People from the mostly Muslim Myanmar minority continue to make perilous journeys across the sea in search of safety.
Some 569 Rohingya people died or went missing at sea last year – the most since 2014 – as they embarked on dangerous boat journeys to Southeast Asia, according to the United Nations refugee agency.
The UN High Commissioner for Refugees (UNHCR) said nearly 4,500 Rohingya people took boats across the Andaman Sea and Bay of Bengal in 2023, fleeing crowded refugee camps in Bangladesh or persecution in their native Myanmar.
“Estimates show one Rohingya was reported to have died or gone missing for every eight people attempting the journey in 2023,” UNHCR spokesperson Matthew Saltmarsh said in a statement. “This makes the Andaman Sea and Bay of Bengal one of the deadliest stretches of water in the world.”
Hundreds of thousands of Rohingya live in crowded refugee camps in Bangladesh after a brutal crackdown by the Myanmar military in 2017 that is the subject of a genocide case at the International Court of Justice (ICJ).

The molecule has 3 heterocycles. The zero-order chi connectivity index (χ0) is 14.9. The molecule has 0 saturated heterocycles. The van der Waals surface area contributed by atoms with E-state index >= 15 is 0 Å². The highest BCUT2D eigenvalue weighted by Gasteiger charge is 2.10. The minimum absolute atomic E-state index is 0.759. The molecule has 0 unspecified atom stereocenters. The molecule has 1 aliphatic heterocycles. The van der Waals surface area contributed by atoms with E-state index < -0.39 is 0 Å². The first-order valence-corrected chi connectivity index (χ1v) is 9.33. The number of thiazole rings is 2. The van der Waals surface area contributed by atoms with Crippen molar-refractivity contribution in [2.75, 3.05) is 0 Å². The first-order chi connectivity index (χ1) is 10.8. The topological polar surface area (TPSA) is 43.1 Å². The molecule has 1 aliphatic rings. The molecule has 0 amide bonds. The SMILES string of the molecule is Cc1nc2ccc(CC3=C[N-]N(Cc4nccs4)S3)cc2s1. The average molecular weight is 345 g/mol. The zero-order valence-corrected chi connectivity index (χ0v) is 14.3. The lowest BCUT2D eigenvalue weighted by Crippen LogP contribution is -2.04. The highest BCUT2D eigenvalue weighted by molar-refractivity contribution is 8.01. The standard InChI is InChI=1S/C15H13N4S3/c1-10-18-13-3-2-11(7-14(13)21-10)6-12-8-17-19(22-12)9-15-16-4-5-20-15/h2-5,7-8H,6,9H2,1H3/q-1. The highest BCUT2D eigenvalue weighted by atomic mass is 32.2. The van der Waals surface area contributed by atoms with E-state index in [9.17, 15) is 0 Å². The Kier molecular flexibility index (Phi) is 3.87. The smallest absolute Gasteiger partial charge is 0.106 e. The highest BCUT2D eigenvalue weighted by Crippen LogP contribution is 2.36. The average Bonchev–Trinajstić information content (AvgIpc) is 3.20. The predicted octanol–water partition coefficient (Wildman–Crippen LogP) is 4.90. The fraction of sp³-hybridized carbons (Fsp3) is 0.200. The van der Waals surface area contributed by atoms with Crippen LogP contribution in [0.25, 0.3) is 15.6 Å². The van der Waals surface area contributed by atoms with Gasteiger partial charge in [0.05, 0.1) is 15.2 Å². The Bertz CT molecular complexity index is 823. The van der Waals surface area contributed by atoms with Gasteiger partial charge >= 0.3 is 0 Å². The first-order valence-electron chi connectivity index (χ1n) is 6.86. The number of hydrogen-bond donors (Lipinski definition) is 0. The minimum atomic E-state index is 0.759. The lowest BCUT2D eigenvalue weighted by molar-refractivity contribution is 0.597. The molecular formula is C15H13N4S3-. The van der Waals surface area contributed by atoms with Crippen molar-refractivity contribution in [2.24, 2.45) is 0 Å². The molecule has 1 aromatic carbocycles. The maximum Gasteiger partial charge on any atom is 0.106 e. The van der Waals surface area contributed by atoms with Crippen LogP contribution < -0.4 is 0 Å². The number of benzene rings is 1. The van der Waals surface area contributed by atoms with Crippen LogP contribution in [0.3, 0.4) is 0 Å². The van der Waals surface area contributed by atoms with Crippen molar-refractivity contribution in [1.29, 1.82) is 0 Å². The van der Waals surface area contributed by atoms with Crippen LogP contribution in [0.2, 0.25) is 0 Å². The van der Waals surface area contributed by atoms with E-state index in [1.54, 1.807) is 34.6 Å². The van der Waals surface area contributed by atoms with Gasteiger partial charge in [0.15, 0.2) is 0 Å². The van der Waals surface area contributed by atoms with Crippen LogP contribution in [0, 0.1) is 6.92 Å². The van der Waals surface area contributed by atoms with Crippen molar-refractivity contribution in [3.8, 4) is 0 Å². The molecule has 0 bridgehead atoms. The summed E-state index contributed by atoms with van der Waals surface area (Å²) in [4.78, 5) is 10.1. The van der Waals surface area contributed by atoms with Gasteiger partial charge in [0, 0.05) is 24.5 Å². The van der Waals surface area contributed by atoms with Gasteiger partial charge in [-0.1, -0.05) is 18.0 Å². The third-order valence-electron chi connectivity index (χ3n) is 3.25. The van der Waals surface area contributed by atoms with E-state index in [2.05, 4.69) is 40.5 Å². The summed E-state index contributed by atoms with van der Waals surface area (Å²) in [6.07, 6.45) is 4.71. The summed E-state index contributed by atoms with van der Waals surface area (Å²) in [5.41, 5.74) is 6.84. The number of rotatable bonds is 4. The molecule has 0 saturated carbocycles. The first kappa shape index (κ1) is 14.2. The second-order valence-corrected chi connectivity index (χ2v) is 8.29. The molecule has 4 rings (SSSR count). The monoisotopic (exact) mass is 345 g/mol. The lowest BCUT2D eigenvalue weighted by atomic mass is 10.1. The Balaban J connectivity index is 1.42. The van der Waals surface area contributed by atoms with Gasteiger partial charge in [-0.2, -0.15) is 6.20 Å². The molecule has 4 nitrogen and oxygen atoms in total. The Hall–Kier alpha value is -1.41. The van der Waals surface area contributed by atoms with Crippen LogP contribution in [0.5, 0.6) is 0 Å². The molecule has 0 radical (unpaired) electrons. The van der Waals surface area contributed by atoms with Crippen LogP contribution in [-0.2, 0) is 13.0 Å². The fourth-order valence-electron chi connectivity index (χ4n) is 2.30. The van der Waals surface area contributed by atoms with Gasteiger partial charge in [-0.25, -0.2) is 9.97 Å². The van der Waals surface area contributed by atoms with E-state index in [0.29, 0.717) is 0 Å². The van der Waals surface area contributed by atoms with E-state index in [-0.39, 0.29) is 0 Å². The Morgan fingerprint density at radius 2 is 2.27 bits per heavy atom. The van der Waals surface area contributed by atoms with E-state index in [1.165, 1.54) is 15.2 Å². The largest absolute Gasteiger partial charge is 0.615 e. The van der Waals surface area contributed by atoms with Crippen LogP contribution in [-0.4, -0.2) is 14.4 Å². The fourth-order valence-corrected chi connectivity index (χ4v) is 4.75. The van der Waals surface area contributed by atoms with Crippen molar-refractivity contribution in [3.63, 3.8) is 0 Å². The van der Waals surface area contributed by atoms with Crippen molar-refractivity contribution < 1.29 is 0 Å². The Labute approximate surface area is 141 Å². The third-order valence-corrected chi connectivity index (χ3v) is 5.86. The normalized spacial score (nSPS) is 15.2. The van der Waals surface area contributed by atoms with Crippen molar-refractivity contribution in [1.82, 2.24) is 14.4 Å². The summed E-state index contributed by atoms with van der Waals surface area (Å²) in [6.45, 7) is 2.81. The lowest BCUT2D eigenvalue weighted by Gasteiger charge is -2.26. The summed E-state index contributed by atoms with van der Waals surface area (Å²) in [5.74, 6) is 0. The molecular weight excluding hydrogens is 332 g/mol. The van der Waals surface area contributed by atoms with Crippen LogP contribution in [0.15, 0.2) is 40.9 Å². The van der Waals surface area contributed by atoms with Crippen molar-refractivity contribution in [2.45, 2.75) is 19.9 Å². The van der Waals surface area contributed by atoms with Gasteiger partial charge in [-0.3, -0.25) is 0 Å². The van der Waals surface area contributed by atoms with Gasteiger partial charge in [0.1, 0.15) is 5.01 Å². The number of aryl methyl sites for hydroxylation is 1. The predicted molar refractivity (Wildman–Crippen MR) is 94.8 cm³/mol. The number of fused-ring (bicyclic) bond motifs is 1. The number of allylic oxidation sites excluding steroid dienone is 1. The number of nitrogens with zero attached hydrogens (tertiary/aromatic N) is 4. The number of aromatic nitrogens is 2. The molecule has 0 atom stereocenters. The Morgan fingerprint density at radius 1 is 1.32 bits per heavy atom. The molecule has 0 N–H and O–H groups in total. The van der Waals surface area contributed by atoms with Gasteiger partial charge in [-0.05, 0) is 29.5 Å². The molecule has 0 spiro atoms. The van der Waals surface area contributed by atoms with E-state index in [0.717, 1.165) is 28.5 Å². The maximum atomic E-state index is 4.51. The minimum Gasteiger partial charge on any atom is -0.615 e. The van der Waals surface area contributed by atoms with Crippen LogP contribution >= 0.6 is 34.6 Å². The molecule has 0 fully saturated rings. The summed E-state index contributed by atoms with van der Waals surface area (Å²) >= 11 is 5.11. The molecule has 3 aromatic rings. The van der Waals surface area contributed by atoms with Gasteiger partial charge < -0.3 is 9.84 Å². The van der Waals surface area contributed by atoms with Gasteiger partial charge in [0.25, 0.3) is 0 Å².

Those who remain in Myanmar, where the military seized power in a coup nearly three years ago, are mainly confined to camps in their native Rakhine State with strict curbs on their movement and daily lives.
More than 1,500 Rohingya landed on the northern tip of Indonesia’s Sumatra island on barely seaworthy wooden boats in November and December last year, a period when waters are generally calmer.
But while people there have previously welcomed the refugees, this time villagers and the military pushed boats back out to sea and told their passengers they could not come ashore despite the dreadful conditions on board.
In one incident, some 200 people were feared to have drowned after their boat sank in the Andaman Sea. Others remained at sea for days longer as they sought a place to land.
In December, a mob of students stormed a community hall in Banda Aceh where dozens of Rohingya had been given shelter, demanding that the group be deported.
The UNHCR urged governments to take steps to avoid a repeat of such tragedies.
“Saving lives and rescuing those in distress at sea is a humanitarian imperative and a longstanding duty under international maritime law,” the statement said, adding that the UNHCR was working to develop a “comprehensive regional response” to the boat journeys.
Many of the Rohingya who flee Bangladesh and Myanmar hope to make it to Malaysia, a majority-Muslim country that is currently home to nearly 108,000 Rohingya refugees.
Like Indonesia, Malaysia is not a signatory to the UN Convention on Refugees, and those who live in the country are considered undocumented migrants at risk of harassment, detention or deportation.